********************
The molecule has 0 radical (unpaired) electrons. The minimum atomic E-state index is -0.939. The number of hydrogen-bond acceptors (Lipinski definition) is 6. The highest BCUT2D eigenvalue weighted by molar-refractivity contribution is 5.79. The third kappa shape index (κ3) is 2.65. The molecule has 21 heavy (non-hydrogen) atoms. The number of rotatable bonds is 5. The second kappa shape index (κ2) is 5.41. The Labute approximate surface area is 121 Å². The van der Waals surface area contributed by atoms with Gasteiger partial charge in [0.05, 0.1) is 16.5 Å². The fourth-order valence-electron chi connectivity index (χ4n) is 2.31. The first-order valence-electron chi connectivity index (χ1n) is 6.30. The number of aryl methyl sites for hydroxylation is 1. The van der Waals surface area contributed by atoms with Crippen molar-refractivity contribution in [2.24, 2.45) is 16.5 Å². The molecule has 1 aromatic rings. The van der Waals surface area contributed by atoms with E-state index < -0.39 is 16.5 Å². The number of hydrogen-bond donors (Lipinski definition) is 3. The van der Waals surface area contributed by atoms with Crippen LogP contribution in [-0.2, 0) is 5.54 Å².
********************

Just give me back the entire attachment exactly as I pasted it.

The molecule has 0 radical (unpaired) electrons. The minimum atomic E-state index is -0.939. The number of hydrogen-bond acceptors (Lipinski definition) is 6. The highest BCUT2D eigenvalue weighted by molar-refractivity contribution is 5.79. The third kappa shape index (κ3) is 2.65. The molecule has 21 heavy (non-hydrogen) atoms. The number of rotatable bonds is 5. The second kappa shape index (κ2) is 5.41. The Labute approximate surface area is 121 Å². The van der Waals surface area contributed by atoms with Gasteiger partial charge in [0.05, 0.1) is 16.5 Å². The fourth-order valence-electron chi connectivity index (χ4n) is 2.31. The first-order valence-electron chi connectivity index (χ1n) is 6.30. The number of aryl methyl sites for hydroxylation is 1. The van der Waals surface area contributed by atoms with Crippen molar-refractivity contribution in [2.24, 2.45) is 16.5 Å². The molecule has 1 aromatic rings. The van der Waals surface area contributed by atoms with E-state index < -0.39 is 16.5 Å². The number of hydrogen-bond donors (Lipinski definition) is 3. The van der Waals surface area contributed by atoms with Crippen LogP contribution in [-0.2, 0) is 5.54 Å².